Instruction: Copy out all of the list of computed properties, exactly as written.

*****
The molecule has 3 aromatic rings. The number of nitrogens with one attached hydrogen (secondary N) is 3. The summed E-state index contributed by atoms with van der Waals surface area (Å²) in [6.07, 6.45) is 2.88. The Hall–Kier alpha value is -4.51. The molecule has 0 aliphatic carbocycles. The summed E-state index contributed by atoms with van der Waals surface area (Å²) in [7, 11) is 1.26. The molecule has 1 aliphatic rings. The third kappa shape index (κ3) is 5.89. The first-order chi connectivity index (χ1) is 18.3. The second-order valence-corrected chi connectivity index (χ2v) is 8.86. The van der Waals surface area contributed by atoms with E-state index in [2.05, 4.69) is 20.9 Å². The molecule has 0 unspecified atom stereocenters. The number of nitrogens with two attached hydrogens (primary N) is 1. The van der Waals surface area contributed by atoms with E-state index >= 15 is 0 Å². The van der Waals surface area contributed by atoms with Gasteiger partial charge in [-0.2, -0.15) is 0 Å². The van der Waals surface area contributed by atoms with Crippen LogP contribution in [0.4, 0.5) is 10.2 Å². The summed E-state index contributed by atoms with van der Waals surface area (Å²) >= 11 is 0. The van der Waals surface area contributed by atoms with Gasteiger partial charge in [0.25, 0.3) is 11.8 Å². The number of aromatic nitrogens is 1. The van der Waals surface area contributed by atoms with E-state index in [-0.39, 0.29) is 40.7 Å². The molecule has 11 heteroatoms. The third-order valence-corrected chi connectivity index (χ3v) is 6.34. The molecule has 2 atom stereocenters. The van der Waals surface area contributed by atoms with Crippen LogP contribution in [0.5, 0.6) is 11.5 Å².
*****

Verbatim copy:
The molecule has 3 aromatic rings. The number of nitrogens with one attached hydrogen (secondary N) is 3. The summed E-state index contributed by atoms with van der Waals surface area (Å²) in [6.07, 6.45) is 2.88. The Hall–Kier alpha value is -4.51. The molecule has 0 aliphatic carbocycles. The summed E-state index contributed by atoms with van der Waals surface area (Å²) in [7, 11) is 1.26. The molecule has 1 aliphatic rings. The third kappa shape index (κ3) is 5.89. The first-order chi connectivity index (χ1) is 18.3. The second-order valence-corrected chi connectivity index (χ2v) is 8.86. The van der Waals surface area contributed by atoms with E-state index in [2.05, 4.69) is 20.9 Å². The molecule has 0 unspecified atom stereocenters. The number of nitrogens with two attached hydrogens (primary N) is 1. The van der Waals surface area contributed by atoms with E-state index >= 15 is 0 Å². The van der Waals surface area contributed by atoms with Gasteiger partial charge in [-0.2, -0.15) is 0 Å². The van der Waals surface area contributed by atoms with Crippen LogP contribution in [0.4, 0.5) is 10.2 Å². The summed E-state index contributed by atoms with van der Waals surface area (Å²) >= 11 is 0. The van der Waals surface area contributed by atoms with Gasteiger partial charge in [0.25, 0.3) is 11.8 Å². The number of aromatic nitrogens is 1. The van der Waals surface area contributed by atoms with E-state index in [-0.39, 0.29) is 40.7 Å². The molecule has 11 heteroatoms. The third-order valence-corrected chi connectivity index (χ3v) is 6.34. The molecule has 2 atom stereocenters. The van der Waals surface area contributed by atoms with Crippen LogP contribution in [0.5, 0.6) is 11.5 Å².